Our first date. Laura was a little late, but that meant I was waiting on the bridge as she crossed the Delaware from the Pennsylvania side to the New Jersey side of Washington Crossing Park. She said I looked forlorn. We walked up the Delaware-Raritan Canal and then in and through Titusville and back out and farther up the canal. It was a beautiful, if fiercely hot evening. Early into the walk she mentioned something about opera, and I said that I loved opera. She stopped and exclaimed that I just went up immensely in her estimation. We quickly agreed to go to Tosca in Camden a week from Saturday.
Tosca is her favorite opera, and Puccini her favorite composer. While I like parts of Madama Butterfly, I find large stretches immensely tedious. Manon Lescaut is even worse. (Fifteen years later, in our last opera season together we went to see Turandot in Philadelphia.) I didn’t tell her on our first date, however, what I felt about Puccini.
We did the usual talking about backgrounds, families, etc. She talked about her separation and divorce. I talked about mine. I suppose we would have walked to Frenchtown, but I started to get very thirsty so I suggested we turn around. When we got back near Washington’s Crossing, we crossed over Route 29 to get something to drink at “The Fifties” diner. We ended up having hamburgers for supper.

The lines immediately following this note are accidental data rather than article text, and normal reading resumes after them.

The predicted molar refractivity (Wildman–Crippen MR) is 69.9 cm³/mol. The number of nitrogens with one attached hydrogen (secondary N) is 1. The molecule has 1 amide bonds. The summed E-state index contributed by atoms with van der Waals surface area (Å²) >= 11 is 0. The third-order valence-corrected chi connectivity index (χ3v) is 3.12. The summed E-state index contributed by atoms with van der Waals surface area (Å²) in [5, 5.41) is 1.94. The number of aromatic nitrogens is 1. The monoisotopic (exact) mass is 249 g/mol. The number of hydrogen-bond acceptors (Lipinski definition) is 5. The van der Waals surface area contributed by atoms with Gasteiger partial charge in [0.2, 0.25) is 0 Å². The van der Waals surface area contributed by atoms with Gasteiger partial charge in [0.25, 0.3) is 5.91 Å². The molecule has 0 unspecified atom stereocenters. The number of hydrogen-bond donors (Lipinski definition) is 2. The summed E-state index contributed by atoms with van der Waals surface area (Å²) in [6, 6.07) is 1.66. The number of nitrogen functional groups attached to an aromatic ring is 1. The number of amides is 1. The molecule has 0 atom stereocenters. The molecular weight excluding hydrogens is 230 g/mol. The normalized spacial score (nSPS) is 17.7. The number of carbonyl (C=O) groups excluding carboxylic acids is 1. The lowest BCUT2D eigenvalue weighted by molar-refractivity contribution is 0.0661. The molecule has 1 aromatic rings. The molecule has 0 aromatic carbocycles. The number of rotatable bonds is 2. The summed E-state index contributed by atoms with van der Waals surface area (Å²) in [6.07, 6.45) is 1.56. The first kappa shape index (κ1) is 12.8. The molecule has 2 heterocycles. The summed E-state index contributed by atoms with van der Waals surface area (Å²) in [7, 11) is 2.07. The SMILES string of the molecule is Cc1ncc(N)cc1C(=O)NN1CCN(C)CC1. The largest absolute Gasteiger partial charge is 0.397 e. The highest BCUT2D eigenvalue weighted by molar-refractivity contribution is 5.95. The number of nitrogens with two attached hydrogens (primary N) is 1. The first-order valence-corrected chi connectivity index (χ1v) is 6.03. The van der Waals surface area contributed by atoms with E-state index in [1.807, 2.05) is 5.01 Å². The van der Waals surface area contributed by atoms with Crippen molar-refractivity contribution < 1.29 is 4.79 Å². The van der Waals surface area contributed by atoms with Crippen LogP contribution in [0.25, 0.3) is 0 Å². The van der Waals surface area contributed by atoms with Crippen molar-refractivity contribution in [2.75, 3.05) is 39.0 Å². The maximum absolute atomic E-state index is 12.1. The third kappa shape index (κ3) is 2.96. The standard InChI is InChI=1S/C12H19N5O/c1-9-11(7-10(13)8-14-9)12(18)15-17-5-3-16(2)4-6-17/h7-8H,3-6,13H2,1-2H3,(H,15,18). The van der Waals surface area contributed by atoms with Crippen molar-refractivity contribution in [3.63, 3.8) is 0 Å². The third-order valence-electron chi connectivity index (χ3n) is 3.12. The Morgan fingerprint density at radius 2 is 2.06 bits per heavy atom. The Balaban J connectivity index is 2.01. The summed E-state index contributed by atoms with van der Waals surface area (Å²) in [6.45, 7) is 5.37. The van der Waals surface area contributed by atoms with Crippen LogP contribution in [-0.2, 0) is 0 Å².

There was a long line and slow service. As soon as I got any attention, I asked for water for Laura who said she was dying of thirst. She had talked about eating outside, but I made no move to go out of the air conditioning after our food came. We enjoyed the meal. She is a slow, light eater. There was a father with his two children there. Custody for the weekend? For Father’s Day? The boy started talking to us. Comparing his hamburger with Laura’s. Mine was gone by then. At the end of the meal he and his sister came to stand by our table. She was delightful with the blue of the juices from her cotton candy covering her lips and cheeks and chin. She was wearing little round sunglasses. I think they were prescription because when she took them off, her eyes looked out of focus every once in a while. But she had beautiful eyes.
As we were starting to walk back along the canal, Laura said she had a sudden attack of loneliness. (We’d talked about dealing with being alone a lot.) I asked why. She couldn’t answer directly at first, but then said it was because she realized how much there was to learn about a person.
As we were nearing the bridge again, I said I would like to do something with her tomorrow. I think, no, I know she was thinking, hoping, that I might ask this because she said she’d already talked to her friend from New York who is coming to visit tomorrow about this guy she’s met and how he might want to do something with her tomorrow and she has the Philadelphia Inquirer weekend section to check what we might go to. We agreed that I would come to her house at 5 for supper and then we’d go see Almodovar’s new movie, Kika.